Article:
“‘Our Digital Rights to the City’ is a small collection of articles about digital technology, data and the city. It covers a range of topics relating to the political and economic power of technologies that are now almost inescapable within the urban environment. This includes discussions surrounding security, mapping, real estate, smartphone applications and the broader idea of a ‘right to the city’ in a post-digital world.”
Should we feed all the data for a given problem to a computer? Why not? Because the machine only uses data based on questions that can be answered with a yes or a no. And the computer itself only responds with a yes or a no. Moreover, can anyone claim that all the data have been assembled? Who is going to legitimate this use of totality? Who is going to demonstrate that the “language of the city”, to the extent that it is a language, coincides with ALGOL, Syntol, or FORTRAN, the languages of machines, and that this translation is not a betrayal? Doesn’t the machine risk becoming an instrument in the hands of pressure groups and politicians? Isn’t it already a weapon for those in power and those who serve them?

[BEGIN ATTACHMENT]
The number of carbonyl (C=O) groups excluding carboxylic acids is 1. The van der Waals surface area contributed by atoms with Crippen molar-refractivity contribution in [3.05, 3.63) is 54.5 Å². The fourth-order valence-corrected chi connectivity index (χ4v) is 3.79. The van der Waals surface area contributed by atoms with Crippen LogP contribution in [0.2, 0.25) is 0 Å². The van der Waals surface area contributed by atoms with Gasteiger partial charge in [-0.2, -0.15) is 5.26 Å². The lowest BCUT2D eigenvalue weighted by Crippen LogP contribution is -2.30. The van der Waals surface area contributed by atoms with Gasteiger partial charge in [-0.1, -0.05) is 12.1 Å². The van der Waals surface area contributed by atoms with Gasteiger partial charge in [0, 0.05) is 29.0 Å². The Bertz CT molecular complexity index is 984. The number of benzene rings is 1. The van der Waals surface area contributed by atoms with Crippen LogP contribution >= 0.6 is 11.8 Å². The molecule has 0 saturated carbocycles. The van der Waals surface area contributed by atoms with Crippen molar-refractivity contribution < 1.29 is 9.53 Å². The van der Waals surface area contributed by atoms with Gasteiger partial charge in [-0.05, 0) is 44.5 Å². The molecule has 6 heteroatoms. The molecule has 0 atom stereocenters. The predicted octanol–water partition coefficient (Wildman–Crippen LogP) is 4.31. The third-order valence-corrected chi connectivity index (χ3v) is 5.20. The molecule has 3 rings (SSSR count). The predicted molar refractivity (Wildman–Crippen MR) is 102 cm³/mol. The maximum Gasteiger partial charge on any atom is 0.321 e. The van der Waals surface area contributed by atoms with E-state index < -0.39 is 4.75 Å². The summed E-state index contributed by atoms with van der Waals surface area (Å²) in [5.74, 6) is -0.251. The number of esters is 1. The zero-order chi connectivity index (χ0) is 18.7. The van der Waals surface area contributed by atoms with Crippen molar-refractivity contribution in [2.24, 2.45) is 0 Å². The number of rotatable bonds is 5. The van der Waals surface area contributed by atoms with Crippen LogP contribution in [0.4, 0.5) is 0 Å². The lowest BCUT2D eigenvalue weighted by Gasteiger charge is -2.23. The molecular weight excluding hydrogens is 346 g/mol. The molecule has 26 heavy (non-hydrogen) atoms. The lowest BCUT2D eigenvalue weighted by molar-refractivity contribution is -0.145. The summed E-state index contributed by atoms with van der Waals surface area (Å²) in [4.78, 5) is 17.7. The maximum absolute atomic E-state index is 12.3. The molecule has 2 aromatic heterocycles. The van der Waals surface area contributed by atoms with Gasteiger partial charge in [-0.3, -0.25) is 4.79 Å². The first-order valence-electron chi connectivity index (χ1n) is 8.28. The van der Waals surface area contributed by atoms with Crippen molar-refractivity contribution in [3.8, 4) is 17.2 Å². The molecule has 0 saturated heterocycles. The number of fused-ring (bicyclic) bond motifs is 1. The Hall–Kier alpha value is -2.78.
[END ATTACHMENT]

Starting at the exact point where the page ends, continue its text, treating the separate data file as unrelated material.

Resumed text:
-Henri Lefebvre in the Urban Revolution (1970)